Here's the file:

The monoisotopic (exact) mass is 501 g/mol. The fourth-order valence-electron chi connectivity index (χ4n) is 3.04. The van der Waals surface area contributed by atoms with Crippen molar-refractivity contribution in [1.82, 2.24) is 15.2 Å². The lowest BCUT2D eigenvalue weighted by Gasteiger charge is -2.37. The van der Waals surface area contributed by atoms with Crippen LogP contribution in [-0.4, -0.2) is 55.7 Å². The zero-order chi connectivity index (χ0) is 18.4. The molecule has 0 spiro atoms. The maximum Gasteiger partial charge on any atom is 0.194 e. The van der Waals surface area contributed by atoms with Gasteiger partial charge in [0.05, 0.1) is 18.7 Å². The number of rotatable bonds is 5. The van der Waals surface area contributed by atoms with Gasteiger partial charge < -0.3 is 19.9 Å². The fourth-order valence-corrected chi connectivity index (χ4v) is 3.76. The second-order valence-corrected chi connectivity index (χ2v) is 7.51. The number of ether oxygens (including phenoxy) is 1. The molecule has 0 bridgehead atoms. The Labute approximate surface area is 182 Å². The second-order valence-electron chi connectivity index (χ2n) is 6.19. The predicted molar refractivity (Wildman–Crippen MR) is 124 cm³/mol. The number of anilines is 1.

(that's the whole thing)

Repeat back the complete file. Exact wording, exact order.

The monoisotopic (exact) mass is 501 g/mol. The fourth-order valence-electron chi connectivity index (χ4n) is 3.04. The van der Waals surface area contributed by atoms with Crippen molar-refractivity contribution in [1.82, 2.24) is 15.2 Å². The lowest BCUT2D eigenvalue weighted by Gasteiger charge is -2.37. The van der Waals surface area contributed by atoms with Crippen LogP contribution in [-0.4, -0.2) is 55.7 Å². The zero-order chi connectivity index (χ0) is 18.4. The molecule has 0 spiro atoms. The maximum Gasteiger partial charge on any atom is 0.194 e. The van der Waals surface area contributed by atoms with Gasteiger partial charge in [0.05, 0.1) is 18.7 Å². The number of rotatable bonds is 5. The van der Waals surface area contributed by atoms with Gasteiger partial charge < -0.3 is 19.9 Å². The fourth-order valence-corrected chi connectivity index (χ4v) is 3.76. The second-order valence-corrected chi connectivity index (χ2v) is 7.51. The number of ether oxygens (including phenoxy) is 1. The molecule has 0 bridgehead atoms. The Labute approximate surface area is 182 Å². The second-order valence-electron chi connectivity index (χ2n) is 6.19. The predicted molar refractivity (Wildman–Crippen MR) is 124 cm³/mol. The number of anilines is 1.